Heavy rains that persisted for days soaked the steep hillside above the town of 260 until it broke away and crashed into the houses below. Thirteen people are still missing, and rescue workers dug carefully through the debris starting just after midnight Tuesday morning in an attempt to locate survivors. No survivors have been rescued.

Ventura County officials say that out of the approximately 156 homes in La Conchita, 14 have been destroyed, and 16 homes are damaged. The town was evacuated, and residents are still being told to stay away, although 18 people refused to obey the evacuation order.

Further inland, the town of Lake Piru was also evacuated Monday to safeguard residents from a spillover of the Santa Felicia Dam. But on Tuesday morning the danger had passed and the evacuation order was lifted, Ventura County Sheriff Bob Brooks said.

The heavy rains in the Southern California area have ceased and the forecast today is for clear weather. Still, the U.S. Geological Survey (USGS) advised state and federal agencies about the continuing possibility of landslides and debris flows in seven counties of southern California - San Diego, Riverside, Orange, San Bernardino, Ventura, Los Angeles, and Santa Barbara.

The USGS warned that these counties are likely to experience landslides in the next 24 hours.

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Water Discharged by Puerto Rican Power Plant Too Hot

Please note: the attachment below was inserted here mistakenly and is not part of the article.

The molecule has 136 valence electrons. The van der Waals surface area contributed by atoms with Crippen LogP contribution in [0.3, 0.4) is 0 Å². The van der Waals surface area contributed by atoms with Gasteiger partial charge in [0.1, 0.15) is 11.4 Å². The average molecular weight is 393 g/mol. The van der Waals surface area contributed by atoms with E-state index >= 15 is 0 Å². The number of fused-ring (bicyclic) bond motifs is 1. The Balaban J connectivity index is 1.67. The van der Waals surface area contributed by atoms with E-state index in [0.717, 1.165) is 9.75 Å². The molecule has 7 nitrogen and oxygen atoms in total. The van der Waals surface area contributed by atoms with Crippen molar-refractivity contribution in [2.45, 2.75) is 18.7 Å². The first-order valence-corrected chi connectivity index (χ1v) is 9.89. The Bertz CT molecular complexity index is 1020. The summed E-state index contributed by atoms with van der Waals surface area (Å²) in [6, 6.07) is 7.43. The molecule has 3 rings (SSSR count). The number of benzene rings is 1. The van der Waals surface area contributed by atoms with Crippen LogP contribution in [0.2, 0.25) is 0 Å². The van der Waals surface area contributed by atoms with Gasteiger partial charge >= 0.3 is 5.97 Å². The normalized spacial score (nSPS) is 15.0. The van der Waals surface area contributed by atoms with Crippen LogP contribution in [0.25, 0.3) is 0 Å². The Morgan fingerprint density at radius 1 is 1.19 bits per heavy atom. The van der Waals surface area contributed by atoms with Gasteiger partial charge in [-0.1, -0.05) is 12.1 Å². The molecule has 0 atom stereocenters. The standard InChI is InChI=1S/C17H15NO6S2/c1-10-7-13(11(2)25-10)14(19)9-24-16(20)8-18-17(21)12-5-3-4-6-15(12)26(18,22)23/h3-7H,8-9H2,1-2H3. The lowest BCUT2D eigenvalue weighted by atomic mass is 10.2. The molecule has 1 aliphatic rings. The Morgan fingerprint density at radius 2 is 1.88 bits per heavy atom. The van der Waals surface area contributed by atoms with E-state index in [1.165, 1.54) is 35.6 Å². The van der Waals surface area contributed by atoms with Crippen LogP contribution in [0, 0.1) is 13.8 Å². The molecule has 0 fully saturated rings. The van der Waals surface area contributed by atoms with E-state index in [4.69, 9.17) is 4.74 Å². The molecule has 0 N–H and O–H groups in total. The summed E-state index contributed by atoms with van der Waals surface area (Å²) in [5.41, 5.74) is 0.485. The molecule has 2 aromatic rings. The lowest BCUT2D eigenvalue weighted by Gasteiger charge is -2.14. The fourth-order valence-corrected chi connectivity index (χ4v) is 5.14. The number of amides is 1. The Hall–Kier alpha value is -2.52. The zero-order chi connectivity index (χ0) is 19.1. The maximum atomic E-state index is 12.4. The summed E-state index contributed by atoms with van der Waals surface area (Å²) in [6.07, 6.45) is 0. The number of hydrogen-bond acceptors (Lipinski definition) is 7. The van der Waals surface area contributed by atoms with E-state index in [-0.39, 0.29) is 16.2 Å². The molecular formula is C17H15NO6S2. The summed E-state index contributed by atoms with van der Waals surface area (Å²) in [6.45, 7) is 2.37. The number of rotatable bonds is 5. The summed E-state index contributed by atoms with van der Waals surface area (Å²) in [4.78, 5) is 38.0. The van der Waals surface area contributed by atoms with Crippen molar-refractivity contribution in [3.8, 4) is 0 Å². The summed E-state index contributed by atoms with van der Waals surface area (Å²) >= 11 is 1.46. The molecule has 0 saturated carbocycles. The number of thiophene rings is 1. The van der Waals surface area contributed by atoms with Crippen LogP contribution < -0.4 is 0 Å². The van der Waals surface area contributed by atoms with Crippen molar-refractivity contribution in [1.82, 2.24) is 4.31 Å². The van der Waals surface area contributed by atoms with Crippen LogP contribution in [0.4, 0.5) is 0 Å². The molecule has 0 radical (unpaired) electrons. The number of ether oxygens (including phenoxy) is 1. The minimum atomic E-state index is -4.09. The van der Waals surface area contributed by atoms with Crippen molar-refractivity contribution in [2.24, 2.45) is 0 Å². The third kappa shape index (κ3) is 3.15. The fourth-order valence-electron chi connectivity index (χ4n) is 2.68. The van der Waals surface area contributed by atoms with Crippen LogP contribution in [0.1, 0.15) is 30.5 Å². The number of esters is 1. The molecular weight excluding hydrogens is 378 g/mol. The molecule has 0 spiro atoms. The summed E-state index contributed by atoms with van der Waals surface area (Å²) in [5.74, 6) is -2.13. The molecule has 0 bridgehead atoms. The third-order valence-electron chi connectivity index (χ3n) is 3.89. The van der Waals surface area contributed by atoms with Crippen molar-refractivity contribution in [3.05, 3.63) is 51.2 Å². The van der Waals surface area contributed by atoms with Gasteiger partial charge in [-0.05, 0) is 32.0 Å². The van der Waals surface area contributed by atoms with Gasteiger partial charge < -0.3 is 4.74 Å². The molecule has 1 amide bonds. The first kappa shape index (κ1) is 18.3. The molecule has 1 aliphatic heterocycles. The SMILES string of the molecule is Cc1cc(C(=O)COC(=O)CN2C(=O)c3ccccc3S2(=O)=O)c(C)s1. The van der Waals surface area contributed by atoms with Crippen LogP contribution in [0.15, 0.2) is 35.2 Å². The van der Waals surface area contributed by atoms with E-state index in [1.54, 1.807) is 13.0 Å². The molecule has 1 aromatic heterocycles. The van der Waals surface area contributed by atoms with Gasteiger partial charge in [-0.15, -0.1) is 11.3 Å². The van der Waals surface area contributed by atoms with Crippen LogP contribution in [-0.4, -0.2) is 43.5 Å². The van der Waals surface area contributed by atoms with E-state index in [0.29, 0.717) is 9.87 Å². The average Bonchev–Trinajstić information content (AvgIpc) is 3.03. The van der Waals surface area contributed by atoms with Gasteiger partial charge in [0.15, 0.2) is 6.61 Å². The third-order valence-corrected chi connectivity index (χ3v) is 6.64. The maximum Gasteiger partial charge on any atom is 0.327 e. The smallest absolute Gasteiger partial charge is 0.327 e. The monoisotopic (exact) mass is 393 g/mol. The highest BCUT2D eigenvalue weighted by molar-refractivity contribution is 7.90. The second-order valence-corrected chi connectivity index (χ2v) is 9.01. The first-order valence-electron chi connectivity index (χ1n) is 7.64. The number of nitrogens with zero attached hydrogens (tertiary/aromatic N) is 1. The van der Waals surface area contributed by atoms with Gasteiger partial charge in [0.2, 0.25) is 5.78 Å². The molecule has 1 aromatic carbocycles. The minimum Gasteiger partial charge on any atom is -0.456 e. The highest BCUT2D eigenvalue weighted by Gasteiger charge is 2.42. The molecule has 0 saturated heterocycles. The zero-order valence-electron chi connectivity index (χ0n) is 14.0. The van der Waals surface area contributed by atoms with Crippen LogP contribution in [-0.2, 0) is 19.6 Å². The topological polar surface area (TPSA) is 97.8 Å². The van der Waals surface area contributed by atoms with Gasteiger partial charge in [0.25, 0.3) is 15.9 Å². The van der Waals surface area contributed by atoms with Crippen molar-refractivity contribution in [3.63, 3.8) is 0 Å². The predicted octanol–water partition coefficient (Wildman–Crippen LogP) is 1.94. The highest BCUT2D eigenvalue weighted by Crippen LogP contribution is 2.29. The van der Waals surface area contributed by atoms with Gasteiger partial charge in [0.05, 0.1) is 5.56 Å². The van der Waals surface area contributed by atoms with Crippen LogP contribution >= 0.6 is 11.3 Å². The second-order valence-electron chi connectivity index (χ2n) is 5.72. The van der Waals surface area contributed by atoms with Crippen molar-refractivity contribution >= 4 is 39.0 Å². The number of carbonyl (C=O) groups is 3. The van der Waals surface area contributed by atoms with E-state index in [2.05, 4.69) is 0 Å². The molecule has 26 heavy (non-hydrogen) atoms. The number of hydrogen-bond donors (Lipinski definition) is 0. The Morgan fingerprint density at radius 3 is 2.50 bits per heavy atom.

SAN JUAN, Puerto Rico, January 12, 2005 (ENS) - The U.S. Environmental Protection Agency (EPA) is proposing to deny a request by the Puerto Rico Electric Power Authority (PREPA) for a waiver from the temperature limits for cooling water that it discharges from its South Coast Power plant. The agency has determined that the discharge has the potential to harm aquatic life.

Under its National Pollutant Discharge Elimination System (NPDES) permit, the oil-fired South Coast Power plant, located within the municipality of Guayanilla in southern Puerto Rico, is authorized to take in seawater from Guayanilla Bay, as well as discharge wastewater and storm water back into the bay.

"High temperatures can harm important species and the ecosystem," said Kathleen Callahan, EPA Acting Regional Administrator. "EPA will work with PREPA to ensure it meets the temperature requirement set by the Commonwealth."

Under the Clean Water Act, the NPDES permit regulations establish effluent limitations and monitoring requirements to protect human health and the environment.

At the South Coast plant, an average of 870 million gallons per day of cooling water, and trace amounts of wastewater and storm water are discharged through an open canal into a small cove and then into Guayanilla Bay. The temperature of the discharge does not meet Puerto Rico's water quality standards for temperature.